After the Storm

Download the Post-Winter Storm Debfrief as a PDF. This report was developed by the Lone Star Chapter of Sierra Club, Environmental Defense Fund, National Wildlife Federation, Galveston Bay Foundation, and Hill Country Alliance

The polar vortex that descended on Texas from February 13 to 17, 2021 exposed not only the  state’s ill-prepared electric grid, but also our  aging, inadequate water infrastructure. More than  half the state’s population was without potable water in the aftermath of Winter Storm Uri. As of March 8, three weeks after the onset of the storm, 38 public  water systems in 31 counties were still issuing boil  water notices according to the Texas Commission on Environmental Quality.  

While Texans in every part of the state directly experienced the cascading and compounding effects  that electric grid failures had on our water supply, this  wasn’t simply a power problem. Many of the issues afflicting Texans are a direct result of aging water infrastructure. They demonstrate the challenges we will continue to face without systematically addressing and investing in water solutions. 

Consistent with long-running systemic housing, income, and public infrastructure inequities, Winter Storm Uri had a disproportionate impact on Texas’ most under-served communities. It laid bare the uneven impact of the state’s intensifying climate extremes. 

Underlining the inadequacies of our water system, the American Society of Civil Engineers released their Texas Infrastructure Report Card three days before the  storm, grading the state’s drinking water infrastructure (C-) even lower than its energy grid (B+). This is a chilling analysis, given the state’s infrastructure failures during the storm and its implications for the future.  

As the Texas Legislature, state agencies, and local communities examine and address the failures that led to widespread suffering, loss of life, and economic harm during this winter storm and its aftermath, we urge you to consider how we might approach our water infrastructure differently as well.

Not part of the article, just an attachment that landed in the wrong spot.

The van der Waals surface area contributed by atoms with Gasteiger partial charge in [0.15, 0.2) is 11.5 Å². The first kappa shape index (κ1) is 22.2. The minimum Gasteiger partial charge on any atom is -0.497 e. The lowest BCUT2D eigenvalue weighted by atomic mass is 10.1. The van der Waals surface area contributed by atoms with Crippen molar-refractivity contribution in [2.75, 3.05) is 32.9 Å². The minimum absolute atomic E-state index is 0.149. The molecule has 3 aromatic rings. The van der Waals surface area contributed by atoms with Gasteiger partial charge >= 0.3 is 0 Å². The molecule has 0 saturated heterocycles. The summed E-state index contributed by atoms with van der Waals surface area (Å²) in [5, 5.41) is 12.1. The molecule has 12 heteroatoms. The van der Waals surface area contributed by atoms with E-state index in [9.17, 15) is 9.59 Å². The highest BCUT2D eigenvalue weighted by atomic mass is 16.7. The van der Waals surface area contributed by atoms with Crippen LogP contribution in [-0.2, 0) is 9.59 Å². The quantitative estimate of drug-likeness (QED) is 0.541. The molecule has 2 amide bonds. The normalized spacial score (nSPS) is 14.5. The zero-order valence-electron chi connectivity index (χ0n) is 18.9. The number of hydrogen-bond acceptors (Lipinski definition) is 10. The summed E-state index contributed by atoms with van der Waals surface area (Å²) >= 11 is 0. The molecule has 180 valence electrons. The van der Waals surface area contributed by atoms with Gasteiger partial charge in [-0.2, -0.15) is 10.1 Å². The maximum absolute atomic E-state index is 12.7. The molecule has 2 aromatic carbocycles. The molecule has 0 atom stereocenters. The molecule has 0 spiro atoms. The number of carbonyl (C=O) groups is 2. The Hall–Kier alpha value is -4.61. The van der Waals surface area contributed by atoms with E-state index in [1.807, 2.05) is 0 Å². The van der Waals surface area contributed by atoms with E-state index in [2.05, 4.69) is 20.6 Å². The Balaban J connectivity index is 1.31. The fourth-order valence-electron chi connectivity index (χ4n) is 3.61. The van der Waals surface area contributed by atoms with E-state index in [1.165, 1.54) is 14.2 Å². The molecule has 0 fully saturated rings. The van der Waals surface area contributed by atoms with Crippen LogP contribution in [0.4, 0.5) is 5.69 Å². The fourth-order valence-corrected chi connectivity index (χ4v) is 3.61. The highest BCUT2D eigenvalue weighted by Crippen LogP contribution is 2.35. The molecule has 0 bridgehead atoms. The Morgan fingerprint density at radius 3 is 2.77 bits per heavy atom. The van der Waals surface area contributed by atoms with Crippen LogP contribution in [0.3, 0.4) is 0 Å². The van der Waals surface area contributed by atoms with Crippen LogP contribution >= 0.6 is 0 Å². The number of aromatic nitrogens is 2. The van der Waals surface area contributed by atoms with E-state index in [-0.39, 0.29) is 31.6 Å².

We offer the following high-level policy recommendations to help ensure that all Texans have reliable access to safe drinking water, that their  wastewater is properly treated, that the systems providing these essential services can quickly recover from shocks and stresses, and that our water  utilities are equipped to adapt and grow from disruptive events. 

  • Investigate the state of our water infrastructure  to identify areas in need of improvement and make  recommendations for future investments, emphasizing  both physical and social vulnerability.  
  • Integrate future climate projections and associated  uncertainties—addressing low probability but  highly consequential events like Uri, based on the  best available scientific data and modeling—into  infrastructure planning, design, and operations at the  state and local levels, including hazard mitigation  plans, local risk assessments, the state water and flood  planning.  
  • Prioritize and incentivize smart investments in  water infrastructure, including grants for non-capital  work such as planning, that efficiently use existing  state funds and draw down federal funds. 
  • Designate public water supply as critical  infrastructure, so that running water is reliable during  controlled energy blackouts. 
  • Increase investments in, and community assistance for, federal funds to weatherize houses, with priority  given to low-to-moderate income areas.  
  • Make additional investments in water infrastructure so that utility operators have the resources needed to  protect pipes and machinery from extreme weather  events.  
  • Prioritize investments in onsite water reuse, decentralized water systems, and green and nature based infrastructure as innovative solutions to water  reliability at the local and household level. 
  • Explore how water providers and the state can provide better and more coordinated  communications about the status of residents’ water  during a disaster. 
  • Double down on efforts to promote water conservation through common-sense measures like  outdoor watering ordinances and enforcement, water  appliance standards, and curb water loss through  investments in infrastructure repair and necessary  upgrades 
  • Increase inspection and enforcement of existing  building codes and explore giving counties authority  to regulate standards to regulate new construction.